Many of us are familiar with Bourbon whiskey, produced throughout the United States, although concentrated in the state of Kentucky. Bourbon, by law, has to have a specific mash bill – the recipe of grains used to make it – and by law, it has to be produced with 51% corn grain.

Bridgeland Distillery opened in 2018 in Calgary, and the distillery’s focus has been on brandy, whisky and Eau de Vie. Calgary Co-op has been lucky enough to select a single cask of their ‘Berbon’. This play on words and intentional misspelling gives you a hint as to what’s in the bottle.

Bridgeland has produced this Bourbon-style spirit made from 60% Taber corn (hence the ‘Ber’ in Berbon), 32% barley, and 8% wheat from Penhold, Alberta. This Straight Berbon has been matured in brand new, charred American Oak barrels for two years and proofed very close to cask strength, sitting at 55% ABV. This delicious spirit has aromas and flavours of caramel, freshly cut hay, toasted sugar, cocoa powder and cigar box.

Pick up a bottle online

Whisky fact

Most countries have a minimum aging requirement for a spirit to qualify as a “whisky” or “whiskey.” For instance, in Scotland, the spirit must be aged for a minimum of 3 years in wooden barrels before it can be classified as whisky. The same is true in Canada. So this bottle of Bridgeland Taber Straight Berbon, although incredibly delicious, cannot be called a whisky just yet.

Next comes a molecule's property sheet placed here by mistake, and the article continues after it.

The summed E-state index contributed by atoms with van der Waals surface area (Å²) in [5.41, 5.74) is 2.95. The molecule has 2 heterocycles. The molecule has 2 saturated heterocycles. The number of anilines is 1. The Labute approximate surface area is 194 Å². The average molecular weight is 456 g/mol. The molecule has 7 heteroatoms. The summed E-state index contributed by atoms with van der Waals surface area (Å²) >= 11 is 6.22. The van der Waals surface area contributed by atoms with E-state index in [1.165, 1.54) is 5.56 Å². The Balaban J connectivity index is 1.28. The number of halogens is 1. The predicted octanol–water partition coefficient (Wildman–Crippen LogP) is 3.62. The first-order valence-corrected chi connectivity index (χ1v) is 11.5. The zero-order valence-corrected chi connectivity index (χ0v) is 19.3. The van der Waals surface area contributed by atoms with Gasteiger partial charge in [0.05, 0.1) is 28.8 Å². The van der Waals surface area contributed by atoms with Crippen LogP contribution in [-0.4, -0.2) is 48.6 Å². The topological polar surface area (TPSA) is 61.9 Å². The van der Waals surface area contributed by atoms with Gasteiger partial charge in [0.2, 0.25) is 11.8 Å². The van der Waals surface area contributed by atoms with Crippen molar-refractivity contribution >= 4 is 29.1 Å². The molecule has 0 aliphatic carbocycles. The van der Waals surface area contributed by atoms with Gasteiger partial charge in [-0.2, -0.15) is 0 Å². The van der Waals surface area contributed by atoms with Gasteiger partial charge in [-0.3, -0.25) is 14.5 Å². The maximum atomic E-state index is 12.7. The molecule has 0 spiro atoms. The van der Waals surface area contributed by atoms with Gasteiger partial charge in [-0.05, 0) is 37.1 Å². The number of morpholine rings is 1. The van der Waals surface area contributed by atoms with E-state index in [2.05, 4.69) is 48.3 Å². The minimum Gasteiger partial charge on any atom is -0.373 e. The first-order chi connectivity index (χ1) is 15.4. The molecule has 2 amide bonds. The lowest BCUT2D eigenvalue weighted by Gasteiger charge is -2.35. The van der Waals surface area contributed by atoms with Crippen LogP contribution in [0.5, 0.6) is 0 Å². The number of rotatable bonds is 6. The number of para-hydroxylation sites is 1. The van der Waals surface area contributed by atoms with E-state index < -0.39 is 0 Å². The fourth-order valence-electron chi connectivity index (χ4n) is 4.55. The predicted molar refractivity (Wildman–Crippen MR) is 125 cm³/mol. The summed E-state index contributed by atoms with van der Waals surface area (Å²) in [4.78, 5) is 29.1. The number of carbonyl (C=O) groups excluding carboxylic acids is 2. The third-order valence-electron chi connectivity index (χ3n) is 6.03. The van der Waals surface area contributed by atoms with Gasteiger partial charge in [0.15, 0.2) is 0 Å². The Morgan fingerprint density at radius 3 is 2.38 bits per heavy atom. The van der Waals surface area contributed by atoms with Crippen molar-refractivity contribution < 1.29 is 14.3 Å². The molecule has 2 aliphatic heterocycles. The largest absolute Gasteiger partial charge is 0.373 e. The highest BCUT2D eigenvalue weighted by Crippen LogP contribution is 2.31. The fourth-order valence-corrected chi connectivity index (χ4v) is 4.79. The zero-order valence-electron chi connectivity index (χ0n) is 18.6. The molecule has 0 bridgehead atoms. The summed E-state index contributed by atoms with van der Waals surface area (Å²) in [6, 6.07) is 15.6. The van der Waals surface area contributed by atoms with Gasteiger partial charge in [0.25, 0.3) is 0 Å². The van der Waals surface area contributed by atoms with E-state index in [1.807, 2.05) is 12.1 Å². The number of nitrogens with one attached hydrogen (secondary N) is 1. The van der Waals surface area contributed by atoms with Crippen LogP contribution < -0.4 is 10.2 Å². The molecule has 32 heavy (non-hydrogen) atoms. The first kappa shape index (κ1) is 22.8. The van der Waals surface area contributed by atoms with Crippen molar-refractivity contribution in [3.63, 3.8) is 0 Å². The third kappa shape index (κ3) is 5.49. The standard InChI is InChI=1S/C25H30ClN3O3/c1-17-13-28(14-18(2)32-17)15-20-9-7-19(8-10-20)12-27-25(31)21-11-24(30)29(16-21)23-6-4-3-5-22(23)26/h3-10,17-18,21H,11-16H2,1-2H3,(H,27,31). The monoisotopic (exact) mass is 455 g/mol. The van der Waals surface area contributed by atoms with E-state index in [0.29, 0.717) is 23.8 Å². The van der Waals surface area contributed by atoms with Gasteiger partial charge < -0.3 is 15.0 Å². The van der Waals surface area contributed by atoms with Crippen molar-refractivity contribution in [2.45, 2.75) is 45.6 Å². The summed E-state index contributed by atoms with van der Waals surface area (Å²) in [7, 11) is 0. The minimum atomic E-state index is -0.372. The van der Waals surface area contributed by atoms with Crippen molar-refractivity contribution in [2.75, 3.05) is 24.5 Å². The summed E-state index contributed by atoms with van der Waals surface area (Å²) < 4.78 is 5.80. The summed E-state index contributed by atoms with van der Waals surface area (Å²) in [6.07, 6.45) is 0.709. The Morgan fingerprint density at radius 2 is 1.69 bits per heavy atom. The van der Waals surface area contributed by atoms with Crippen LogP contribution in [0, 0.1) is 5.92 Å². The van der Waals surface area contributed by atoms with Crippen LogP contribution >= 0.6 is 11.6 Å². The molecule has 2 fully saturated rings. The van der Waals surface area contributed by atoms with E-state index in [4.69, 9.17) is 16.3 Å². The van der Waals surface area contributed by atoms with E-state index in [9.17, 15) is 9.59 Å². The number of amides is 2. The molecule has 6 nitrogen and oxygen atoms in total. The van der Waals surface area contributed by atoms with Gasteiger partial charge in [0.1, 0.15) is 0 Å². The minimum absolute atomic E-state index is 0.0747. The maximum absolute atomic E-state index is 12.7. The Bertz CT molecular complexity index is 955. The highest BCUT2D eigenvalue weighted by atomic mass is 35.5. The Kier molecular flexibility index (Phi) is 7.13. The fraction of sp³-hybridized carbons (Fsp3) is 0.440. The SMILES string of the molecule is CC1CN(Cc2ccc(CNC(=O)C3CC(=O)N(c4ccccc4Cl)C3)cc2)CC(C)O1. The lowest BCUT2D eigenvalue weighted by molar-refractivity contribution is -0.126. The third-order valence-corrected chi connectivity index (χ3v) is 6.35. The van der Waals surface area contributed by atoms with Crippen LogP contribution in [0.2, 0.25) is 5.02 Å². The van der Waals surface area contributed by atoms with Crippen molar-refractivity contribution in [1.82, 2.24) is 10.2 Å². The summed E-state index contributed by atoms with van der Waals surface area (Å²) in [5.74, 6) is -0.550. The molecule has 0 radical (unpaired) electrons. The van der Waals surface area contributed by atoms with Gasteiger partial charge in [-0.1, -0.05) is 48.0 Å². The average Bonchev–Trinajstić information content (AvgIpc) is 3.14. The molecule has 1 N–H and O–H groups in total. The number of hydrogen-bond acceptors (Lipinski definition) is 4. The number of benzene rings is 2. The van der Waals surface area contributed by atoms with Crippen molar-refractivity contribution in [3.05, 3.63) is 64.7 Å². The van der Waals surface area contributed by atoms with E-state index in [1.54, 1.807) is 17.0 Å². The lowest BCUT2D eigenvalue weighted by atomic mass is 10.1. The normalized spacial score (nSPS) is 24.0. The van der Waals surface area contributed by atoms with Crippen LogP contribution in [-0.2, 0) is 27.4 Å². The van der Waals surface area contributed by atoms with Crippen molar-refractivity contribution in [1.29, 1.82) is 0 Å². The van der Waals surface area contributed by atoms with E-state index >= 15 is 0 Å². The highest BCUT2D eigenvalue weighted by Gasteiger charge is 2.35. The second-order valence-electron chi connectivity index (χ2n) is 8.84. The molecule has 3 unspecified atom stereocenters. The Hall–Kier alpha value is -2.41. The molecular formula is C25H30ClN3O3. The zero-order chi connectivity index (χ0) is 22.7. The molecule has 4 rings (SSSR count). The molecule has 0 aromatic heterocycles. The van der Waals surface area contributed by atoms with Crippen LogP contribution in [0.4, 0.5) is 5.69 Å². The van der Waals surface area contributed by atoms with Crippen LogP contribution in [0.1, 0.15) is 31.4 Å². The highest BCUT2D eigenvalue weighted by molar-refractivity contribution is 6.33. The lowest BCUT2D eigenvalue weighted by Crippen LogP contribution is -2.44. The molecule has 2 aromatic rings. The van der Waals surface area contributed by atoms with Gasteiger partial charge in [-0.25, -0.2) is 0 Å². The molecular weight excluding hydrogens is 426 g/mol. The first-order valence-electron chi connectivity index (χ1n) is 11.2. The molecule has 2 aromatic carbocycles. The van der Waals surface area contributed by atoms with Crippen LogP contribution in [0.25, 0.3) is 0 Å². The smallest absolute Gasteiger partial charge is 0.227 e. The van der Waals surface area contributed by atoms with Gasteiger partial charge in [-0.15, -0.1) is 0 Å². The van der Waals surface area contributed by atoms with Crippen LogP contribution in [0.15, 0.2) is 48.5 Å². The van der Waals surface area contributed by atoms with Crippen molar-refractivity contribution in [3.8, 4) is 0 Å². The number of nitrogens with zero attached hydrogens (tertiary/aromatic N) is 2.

Whisky tip

Cask strength, or high proof, spirits have become more fashionable in recent years. They are incredibly potent and often sit at very high levels of alcohol. They are fiery, but in reality, sit much more closely to how the spirit came off the still. The nice thing with these styles of whiskies is that you are in charge of how much water to add to the spirit to make it palatable for you. Adding a bit of water helps to release the aromas and flavours and when spirits are sitting at an already high ABV, you’re able to add as much water as you’d like to make it preferable to your palate. Definitely add water!